I asked my husband out on a date for next weekend. He paused for a second before he said yes. That was weird. Why did my own husband pause when I asked him out? He was trying to figure out what I meant by, “Would you like to go on a date next weekend?” Your guess is as good as mine as to what he thought I meant. Clearly, we don’t do this often enough.
For my husband and I eating dinner alone in a nice restaurant doesn’t happen a lot. Experts say Date Night should happen once a week. Those experts’ kids must be in college. Or maybe they never had kids. Whatever. I figure if my husband and I can reconnect in a romantic atmosphere once a month or so, we’re doing pretty well. We’re not heavy romance kinda folks, anyway. Grabbing an ice cream treat at the Dari Hut and bringing it home to surprise my husband in the evening is fun with just a nice enough touch of romance. For me personally it’s about the time we spend together– not what we’re doing– that matters.
For our upcoming date night I have everything planned. I have my outfit all picked out. I lined up Grandmom & Poppy to baby sit our two little girls, ages two and four. I made reservations at a restaurant that has tablecloths and a piano bar. We’re both looking forward to it, but I have to say, I am feeling a little nervous. Because we don’t spend a lot of time alone together these days, I thought it might be a good idea to establish some “ground rules” for our date. These rules could help you, too, if you spend more time in Family / Mom & Dad Mode than you do in Romance / Husband & Wife Mode. Here are the rules I came up with:
1. Set a pre-established time to talk about “business”: the kids, the house, finances, work, etc. When the time elapses, stop.
OK, so what topics does that leave? Do you remember what it was like to date your spouse? Before you had kids? Before you lived in the same house and shared every intimate detail of each other’s laundry and other personal habits? No? Join the club. For conversation starters, you might have to do some homework. Read a book so that you can share the plot over salad. Find an interesting story to share. Ask your spouse about his favorite restaurant as a kid. Or what was her best Christmas/Hanukkah/birthday gift ever? Or what was his favorite part of your honeymoon– you could even bring a few photos with you to jog your memory. Just because you’re married doesn’t mean you know everything. There’s a still ton to discover.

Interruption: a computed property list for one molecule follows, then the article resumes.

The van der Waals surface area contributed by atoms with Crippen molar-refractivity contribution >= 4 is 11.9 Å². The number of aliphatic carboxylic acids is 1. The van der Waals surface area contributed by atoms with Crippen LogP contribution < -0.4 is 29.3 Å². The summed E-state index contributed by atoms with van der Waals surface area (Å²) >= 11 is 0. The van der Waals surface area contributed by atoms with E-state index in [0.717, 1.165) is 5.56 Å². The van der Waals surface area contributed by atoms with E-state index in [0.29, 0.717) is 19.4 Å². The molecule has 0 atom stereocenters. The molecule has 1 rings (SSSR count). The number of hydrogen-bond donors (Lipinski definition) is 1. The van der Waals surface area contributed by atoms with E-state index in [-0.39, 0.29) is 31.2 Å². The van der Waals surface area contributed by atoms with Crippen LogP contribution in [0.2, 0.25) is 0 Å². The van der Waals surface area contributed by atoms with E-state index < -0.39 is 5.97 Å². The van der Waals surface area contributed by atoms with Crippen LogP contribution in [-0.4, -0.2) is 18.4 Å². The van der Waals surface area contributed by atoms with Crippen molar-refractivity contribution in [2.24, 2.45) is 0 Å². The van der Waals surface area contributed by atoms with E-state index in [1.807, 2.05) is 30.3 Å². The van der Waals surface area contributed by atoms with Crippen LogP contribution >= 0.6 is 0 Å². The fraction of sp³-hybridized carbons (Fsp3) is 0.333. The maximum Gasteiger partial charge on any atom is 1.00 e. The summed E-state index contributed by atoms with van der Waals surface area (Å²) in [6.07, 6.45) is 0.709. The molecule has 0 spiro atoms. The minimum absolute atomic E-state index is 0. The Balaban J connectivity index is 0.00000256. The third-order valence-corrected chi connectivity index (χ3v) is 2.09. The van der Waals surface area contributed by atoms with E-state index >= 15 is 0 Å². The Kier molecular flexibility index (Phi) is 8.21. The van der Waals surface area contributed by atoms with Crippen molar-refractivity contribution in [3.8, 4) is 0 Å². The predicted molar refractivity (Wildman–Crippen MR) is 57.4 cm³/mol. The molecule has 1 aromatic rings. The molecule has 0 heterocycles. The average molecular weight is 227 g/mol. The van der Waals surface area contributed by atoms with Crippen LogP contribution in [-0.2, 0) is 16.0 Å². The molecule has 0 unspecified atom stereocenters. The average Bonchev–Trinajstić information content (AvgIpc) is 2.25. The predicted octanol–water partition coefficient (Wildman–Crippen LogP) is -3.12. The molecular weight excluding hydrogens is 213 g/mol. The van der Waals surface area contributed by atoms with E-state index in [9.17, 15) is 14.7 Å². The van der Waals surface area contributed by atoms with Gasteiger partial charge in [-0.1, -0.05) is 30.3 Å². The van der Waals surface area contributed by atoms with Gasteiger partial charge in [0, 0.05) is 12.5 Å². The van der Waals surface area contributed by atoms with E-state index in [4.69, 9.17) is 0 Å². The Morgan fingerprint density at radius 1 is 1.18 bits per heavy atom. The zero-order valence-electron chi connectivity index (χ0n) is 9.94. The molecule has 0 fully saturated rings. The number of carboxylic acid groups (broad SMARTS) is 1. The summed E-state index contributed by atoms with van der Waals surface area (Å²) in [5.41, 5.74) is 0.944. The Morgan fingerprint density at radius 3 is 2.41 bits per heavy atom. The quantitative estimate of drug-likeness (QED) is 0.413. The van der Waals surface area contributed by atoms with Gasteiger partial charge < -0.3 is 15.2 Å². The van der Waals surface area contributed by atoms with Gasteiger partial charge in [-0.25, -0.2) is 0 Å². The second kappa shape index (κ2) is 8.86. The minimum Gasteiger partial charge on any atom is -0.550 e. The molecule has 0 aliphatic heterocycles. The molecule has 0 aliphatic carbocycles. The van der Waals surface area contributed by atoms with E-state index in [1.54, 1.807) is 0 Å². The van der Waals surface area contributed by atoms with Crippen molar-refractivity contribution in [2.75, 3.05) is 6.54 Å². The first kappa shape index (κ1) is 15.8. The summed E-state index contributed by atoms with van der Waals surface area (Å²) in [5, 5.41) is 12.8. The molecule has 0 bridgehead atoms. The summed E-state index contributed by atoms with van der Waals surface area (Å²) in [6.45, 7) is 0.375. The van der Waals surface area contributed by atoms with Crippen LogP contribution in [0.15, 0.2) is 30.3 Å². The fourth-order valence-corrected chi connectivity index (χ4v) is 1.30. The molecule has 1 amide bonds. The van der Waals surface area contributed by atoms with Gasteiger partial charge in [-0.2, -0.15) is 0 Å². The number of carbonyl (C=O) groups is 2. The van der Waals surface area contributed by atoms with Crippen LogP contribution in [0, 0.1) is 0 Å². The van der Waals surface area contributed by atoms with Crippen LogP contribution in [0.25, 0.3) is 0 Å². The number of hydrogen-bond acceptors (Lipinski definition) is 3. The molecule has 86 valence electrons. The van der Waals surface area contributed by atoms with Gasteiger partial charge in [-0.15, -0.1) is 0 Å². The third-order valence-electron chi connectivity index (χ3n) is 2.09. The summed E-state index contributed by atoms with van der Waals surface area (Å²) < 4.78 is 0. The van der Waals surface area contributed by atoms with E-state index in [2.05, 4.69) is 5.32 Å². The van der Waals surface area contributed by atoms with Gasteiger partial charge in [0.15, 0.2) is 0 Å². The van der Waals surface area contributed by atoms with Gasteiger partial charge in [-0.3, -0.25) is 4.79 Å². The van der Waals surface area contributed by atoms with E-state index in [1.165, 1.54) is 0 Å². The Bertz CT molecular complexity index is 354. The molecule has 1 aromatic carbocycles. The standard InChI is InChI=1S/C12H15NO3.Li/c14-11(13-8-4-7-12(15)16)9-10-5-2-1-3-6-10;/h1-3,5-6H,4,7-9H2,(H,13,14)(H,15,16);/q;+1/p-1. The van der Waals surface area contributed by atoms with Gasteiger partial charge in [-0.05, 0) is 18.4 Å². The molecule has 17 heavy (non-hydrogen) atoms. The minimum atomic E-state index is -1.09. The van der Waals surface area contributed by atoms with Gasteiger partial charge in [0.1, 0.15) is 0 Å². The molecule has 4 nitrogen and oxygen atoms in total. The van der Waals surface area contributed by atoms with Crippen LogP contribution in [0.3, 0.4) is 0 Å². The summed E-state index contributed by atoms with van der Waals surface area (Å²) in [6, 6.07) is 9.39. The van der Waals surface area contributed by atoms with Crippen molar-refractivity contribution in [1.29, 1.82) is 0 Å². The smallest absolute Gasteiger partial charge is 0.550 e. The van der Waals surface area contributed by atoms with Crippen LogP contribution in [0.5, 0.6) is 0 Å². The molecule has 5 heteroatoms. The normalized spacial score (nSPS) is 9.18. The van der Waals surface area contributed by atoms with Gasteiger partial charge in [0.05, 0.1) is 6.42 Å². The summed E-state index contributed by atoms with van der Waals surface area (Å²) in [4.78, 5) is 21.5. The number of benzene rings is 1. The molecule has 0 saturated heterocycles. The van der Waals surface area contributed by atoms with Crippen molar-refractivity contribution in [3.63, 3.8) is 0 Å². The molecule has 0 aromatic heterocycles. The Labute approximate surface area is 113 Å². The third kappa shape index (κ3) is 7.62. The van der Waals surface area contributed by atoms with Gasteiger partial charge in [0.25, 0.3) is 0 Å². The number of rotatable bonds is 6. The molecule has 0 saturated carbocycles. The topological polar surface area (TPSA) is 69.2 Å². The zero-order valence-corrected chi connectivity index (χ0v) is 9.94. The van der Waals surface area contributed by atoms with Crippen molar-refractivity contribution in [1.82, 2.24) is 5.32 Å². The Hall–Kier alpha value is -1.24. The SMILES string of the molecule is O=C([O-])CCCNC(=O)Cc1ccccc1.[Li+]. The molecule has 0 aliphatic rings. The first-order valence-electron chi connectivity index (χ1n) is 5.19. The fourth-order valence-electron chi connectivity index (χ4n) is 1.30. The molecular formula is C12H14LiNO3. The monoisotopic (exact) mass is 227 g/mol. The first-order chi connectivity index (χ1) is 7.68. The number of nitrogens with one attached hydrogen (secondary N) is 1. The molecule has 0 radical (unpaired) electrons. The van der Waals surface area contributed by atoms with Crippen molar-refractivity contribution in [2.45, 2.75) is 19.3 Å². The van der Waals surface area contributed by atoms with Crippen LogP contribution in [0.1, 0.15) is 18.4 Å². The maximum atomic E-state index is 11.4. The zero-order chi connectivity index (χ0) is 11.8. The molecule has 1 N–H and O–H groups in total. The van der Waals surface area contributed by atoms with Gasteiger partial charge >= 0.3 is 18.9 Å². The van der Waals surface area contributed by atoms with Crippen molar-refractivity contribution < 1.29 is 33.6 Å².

2. When one of you veers off-course (which you likely will), the other should gently guide the conversation back to more partner discovery. If he says, “That little league game was great! I was so proud of the way Johnny caught that fly ball.” She can say, “I’m proud of him, too. I’m also proud of what a great Dad you are. The first time I was proud to be with you was when….” See? A gentle transition away from the kids and back to memories of you.
3. Flirt with each other. Use your non-verbal messages in that “come-hither-after-dinner” way. Why not? You ARE married, after all!
4. Order dessert. Forget about your diet. Indulge a little. It’s not like you do this all the time. Don’t order the fruit cup with a tiny little plop of Grand Marnier cream, unless you live in Alaska, it’s the dead of winter and you miss fresh fruit– or that’s what you REALLY want.
6. Hold hands. Share a few bites of each other’s dinner. Look at each other. See #3 above.
I hope you have a chance to use these rules with your spouse soon. If you don’t already have your next date night planned, here’s your opportunity to plan one. Do it right now while you’re thinking of it-even if you have to plan it for a couple of weeks down the road. Then you’ll have something fun to look forward to and a few rules to help you enjoy the evening when it does arrive.
© 2007, Felicia Slattery.